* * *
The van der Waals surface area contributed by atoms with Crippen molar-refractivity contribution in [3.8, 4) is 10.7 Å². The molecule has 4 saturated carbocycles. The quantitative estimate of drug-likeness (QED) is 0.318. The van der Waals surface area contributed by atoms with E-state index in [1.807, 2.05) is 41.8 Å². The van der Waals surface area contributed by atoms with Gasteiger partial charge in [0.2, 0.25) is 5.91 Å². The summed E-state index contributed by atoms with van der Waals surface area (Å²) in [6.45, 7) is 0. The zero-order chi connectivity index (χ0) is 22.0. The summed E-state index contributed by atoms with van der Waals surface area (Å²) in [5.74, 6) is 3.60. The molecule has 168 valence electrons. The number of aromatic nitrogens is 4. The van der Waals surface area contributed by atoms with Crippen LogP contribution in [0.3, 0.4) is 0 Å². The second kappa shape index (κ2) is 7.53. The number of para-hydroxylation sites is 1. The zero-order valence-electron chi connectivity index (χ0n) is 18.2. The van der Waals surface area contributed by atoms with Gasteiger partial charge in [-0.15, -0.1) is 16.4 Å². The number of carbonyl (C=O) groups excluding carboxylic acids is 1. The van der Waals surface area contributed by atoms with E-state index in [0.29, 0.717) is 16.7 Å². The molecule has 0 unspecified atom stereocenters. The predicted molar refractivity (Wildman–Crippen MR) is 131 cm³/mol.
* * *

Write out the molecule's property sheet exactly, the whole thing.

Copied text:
The van der Waals surface area contributed by atoms with Crippen molar-refractivity contribution in [3.8, 4) is 10.7 Å². The molecule has 4 saturated carbocycles. The quantitative estimate of drug-likeness (QED) is 0.318. The van der Waals surface area contributed by atoms with E-state index in [1.807, 2.05) is 41.8 Å². The van der Waals surface area contributed by atoms with Gasteiger partial charge in [0.2, 0.25) is 5.91 Å². The summed E-state index contributed by atoms with van der Waals surface area (Å²) in [6.45, 7) is 0. The zero-order chi connectivity index (χ0) is 22.0. The summed E-state index contributed by atoms with van der Waals surface area (Å²) in [5.74, 6) is 3.60. The molecule has 168 valence electrons. The number of aromatic nitrogens is 4. The van der Waals surface area contributed by atoms with Crippen LogP contribution in [0.3, 0.4) is 0 Å². The second kappa shape index (κ2) is 7.53. The number of para-hydroxylation sites is 1. The zero-order valence-electron chi connectivity index (χ0n) is 18.2. The van der Waals surface area contributed by atoms with Gasteiger partial charge in [-0.15, -0.1) is 16.4 Å². The number of carbonyl (C=O) groups excluding carboxylic acids is 1. The van der Waals surface area contributed by atoms with E-state index in [0.29, 0.717) is 16.7 Å². The molecule has 0 unspecified atom stereocenters. The predicted molar refractivity (Wildman–Crippen MR) is 131 cm³/mol.